The 10th arrondissement is the most densely populated in Paris. Some 100,000 inhabitants live in less than three square kilometers – their numbers swelling by almost a million as passengers arrive daily. A thermal image of the area around the Gare du Nord showed it was the hottest part of Paris, possessing no trees or parks to help dissipate the heat or reduce the carbon count.
Mayor of Paris Anne Hidalgo was opposed to the massive redevelopment plan which she maintained would enable big firms to make money and was more about the shopping complex than the railway. She advocated a much smaller, state-financed refit. President Macron’s junior transport minister, Jean-Baptiste Djebbari, disagreed stating that the project was necessary for “the hundreds of thousands of locals and tourists who use the station daily.” Ultimately, the City of Paris, which was not in charge of the project, could only object from the sidelines and it seemed that the development was destined to go ahead regardless of all the objections. The plans were approved in July 2020 and it seemed all hope for the protesters were lost.
And then in September 2021, finance reared its ugly but welcome head. The property developer Ceetrus, the real estate subsidiary of Auchan supermarket, announced that not only was it anticipating additional costs, bringing the project’s total cost to 1.5 billion euros, tripling the original estimate of 500 million euros, but also that the project would not now be completed until 2026 thereby missing the opening of the Paris Olympic Games in 2024.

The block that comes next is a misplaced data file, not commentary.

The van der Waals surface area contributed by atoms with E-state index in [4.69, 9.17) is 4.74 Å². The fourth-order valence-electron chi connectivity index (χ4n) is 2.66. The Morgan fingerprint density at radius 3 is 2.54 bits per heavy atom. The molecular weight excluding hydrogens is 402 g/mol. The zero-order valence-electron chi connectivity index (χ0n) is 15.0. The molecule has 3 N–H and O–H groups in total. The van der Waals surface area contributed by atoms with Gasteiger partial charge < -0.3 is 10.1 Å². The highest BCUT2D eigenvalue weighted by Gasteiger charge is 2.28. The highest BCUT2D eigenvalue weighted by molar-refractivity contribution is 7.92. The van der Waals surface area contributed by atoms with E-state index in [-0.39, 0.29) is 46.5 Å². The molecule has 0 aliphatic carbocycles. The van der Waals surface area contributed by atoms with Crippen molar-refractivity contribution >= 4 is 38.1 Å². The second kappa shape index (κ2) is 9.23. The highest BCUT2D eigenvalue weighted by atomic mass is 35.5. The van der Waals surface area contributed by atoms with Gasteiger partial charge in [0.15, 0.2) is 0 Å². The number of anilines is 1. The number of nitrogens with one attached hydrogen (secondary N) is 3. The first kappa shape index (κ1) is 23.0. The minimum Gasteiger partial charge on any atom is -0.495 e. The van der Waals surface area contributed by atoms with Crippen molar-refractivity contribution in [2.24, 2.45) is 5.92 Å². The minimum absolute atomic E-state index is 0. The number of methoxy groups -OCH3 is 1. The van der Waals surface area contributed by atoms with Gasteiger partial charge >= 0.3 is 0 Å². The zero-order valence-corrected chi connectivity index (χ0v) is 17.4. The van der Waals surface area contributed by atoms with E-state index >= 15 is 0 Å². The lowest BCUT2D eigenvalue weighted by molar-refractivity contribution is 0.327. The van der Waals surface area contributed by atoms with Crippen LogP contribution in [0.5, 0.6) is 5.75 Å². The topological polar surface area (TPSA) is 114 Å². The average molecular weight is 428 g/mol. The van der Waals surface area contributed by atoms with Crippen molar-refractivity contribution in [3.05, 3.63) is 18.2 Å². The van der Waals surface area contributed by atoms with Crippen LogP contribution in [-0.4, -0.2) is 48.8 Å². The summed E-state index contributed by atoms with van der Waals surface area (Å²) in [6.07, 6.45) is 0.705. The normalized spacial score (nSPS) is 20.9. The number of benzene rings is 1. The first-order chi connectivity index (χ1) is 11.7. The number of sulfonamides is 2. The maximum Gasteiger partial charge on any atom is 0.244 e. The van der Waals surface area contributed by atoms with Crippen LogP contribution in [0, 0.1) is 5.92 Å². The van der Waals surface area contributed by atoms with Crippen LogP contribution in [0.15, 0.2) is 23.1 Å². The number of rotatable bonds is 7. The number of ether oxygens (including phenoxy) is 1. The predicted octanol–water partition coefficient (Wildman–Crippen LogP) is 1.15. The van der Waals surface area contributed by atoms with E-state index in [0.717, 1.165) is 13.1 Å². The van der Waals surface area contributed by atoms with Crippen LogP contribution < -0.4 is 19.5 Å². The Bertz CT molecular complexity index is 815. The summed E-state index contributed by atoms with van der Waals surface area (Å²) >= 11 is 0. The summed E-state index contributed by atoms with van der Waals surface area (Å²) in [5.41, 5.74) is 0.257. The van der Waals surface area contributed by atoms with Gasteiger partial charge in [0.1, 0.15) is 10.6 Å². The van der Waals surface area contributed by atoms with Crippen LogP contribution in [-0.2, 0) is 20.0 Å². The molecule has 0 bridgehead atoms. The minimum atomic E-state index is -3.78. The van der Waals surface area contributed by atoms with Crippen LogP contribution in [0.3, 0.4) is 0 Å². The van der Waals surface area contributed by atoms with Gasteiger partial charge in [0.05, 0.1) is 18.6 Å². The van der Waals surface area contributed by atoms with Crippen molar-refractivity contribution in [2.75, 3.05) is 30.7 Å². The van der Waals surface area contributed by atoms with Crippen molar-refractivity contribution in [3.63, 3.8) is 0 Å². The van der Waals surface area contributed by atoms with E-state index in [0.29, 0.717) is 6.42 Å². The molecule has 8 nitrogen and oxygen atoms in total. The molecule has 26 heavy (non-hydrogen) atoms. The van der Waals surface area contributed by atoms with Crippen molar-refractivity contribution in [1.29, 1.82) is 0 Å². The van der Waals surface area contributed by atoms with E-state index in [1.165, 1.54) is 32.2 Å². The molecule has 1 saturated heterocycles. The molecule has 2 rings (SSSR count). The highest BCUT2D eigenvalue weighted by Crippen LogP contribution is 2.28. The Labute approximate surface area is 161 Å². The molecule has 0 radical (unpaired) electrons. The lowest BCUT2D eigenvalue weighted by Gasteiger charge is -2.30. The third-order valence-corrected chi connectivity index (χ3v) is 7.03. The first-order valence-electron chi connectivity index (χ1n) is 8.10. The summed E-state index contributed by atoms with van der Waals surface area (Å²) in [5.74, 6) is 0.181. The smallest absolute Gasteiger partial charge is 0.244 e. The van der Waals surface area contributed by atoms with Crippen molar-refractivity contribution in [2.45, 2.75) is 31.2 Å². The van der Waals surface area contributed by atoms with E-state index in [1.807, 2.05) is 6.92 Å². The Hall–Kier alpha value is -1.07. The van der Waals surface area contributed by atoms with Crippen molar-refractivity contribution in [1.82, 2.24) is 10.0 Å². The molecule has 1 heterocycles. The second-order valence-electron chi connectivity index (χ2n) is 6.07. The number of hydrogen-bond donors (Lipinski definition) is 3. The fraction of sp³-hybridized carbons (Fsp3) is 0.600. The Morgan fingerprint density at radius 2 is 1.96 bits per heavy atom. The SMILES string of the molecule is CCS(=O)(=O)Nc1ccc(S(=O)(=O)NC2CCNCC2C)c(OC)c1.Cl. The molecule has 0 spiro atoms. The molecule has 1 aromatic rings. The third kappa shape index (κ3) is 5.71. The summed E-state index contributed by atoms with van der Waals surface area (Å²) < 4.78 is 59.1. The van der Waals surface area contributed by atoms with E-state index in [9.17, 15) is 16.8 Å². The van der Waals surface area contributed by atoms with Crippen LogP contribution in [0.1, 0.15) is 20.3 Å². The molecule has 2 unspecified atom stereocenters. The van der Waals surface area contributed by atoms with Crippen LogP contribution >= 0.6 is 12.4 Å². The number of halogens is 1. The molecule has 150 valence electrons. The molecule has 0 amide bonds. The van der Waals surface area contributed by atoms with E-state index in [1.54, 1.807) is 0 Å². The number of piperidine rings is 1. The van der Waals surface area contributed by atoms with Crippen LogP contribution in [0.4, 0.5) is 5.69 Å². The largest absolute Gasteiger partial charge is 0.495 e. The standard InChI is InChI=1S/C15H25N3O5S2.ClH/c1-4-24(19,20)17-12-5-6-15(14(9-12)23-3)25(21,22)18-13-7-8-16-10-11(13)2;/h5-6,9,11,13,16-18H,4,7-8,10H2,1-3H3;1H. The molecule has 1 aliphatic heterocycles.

The project was canceled. The SNCF Gares & Connexions pledged immediately a 50 million euro adaptation of the Gare du Nord, Plan B, to meet the challengers of the Rugby World Cup in 2023 and more importantly, the Paris Olympics the following year. Plans afoot are to add escalators, redevelop the bus station, add parking spaces for bicycles (a much vaunted request), review the taxi areas and improve the waiting room and boarding areas for Eurostar.
The chairman of Ceetrus, Antoine Grolin, was quoted as saying that he didn’t know what they were going to do with just 50 million, “apart from changing the windows and putting on a new coat of paint.” I guess we’ll just have to wait and see?
On a lighter note, the Gare du Nord has featured in numerous French and English movies. In The Pursuit of Love, the heroine, Linda, meets Fabrice as she sits weeping on her suitcase. (Sadly I wasn’t offered the part.) In 2002, The Bourne Identity and The Bourne Ultimatum, 2007, featuring Matt Damon, had scenes shot in the Gare du Nord. Ocean’s 12, Mr Bean’s Holiday, and scenes of Gossip Girl were also shot there.
From their inception, railway stations have continued to evoke a special, sometimes intangible, nostalgia, and whatever its future may hold, the Gare du Nord will remain at the heart of Parisian life and the beginning and end of a very special experience for travelers worldwide.
Lead photo credit : The monumental facade of the Gare du Nord. Photo credit: Velvet / Wikimedia commons